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Text by Lóránd Hegyi, Achille Bonito Oliva, Nicolas Bourriaud, Catharina Manchanda.
Braco Dimitrijevic gained international fame in the 1970s with his Casual Passersby series, in which gigantic photo-portraits of ordinary people were displayed on façades and billboards in European and American cities. In the early 1990s Dimitrijevic started a new cycle of portrait-installations, this time not using unknown people but artists, musicians and scientists better known for their achievements than for their names.
FROM THE BOOK
"Braco Dimitrijevic's message is: every person is worth having a monument put up in his or her name. Every person is important, and should be recognized and acknowledged by others as such. Every person has the right to be perceived as significant. Braco Dimitrijevic writes the name of a casual passer-by, Gerda Bollen, on a huge sign placed on the façade of the Palais des Beaux-Art--a place usually reserved for announcements of exhibitions devoted to renowned artists. He also shows large-format portrait photographs of people who just happened to walk past him on the street on the façade of the Zagreb City Hall—a place usually reserved for portraits of Marx, Engels, Lenin, and Tito that adorned political parades. By doing so, the artist erects a monument for unknown people and proves his reverence for every human being. Thanks to this interpretation of the artistic act, his anti-hierarchic, radically humanist, and directly effective veneration of contemporaries moves center stage. Sheer coincidence turns selection into a relativizing moment, and social hierarchy is challenged as an arbitrary mechanism that should by no means be automatically accepted."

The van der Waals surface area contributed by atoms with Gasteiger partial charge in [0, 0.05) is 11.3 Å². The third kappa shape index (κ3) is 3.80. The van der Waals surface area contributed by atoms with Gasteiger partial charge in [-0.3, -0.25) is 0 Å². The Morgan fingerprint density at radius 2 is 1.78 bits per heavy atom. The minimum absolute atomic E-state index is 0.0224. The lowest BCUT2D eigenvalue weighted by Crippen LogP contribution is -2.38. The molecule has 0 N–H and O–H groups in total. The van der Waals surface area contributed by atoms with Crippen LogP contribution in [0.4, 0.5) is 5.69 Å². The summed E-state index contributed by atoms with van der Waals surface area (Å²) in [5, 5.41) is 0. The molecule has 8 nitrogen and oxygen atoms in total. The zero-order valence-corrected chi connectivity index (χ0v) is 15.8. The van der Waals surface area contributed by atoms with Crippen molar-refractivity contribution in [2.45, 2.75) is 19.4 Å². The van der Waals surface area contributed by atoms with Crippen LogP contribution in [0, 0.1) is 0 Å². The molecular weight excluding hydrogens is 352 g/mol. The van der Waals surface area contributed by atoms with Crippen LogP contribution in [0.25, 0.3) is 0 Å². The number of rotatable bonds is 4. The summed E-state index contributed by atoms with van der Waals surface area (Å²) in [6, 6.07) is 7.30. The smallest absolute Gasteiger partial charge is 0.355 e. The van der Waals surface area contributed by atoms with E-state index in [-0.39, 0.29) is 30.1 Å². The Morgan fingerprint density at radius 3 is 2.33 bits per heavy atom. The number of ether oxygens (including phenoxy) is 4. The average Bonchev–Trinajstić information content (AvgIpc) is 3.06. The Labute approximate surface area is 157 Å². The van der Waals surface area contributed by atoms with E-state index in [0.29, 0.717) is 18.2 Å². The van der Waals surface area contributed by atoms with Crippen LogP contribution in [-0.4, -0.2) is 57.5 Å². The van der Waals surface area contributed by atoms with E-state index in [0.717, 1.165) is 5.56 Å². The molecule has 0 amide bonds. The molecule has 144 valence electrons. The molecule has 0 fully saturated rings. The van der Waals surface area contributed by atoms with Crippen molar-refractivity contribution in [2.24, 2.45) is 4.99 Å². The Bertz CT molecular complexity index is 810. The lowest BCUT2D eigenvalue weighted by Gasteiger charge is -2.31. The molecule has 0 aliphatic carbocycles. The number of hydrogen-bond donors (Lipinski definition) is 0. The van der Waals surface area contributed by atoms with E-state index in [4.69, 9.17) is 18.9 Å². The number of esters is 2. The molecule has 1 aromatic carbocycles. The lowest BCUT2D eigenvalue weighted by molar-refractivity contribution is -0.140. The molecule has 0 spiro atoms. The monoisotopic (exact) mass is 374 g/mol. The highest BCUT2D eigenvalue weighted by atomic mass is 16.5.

Lorand Hegyi, excerpted from Empathic Conceptualism: The Human Context of Casuality in Braco Dimitrijevic's Work in Braco Dimitrijevic.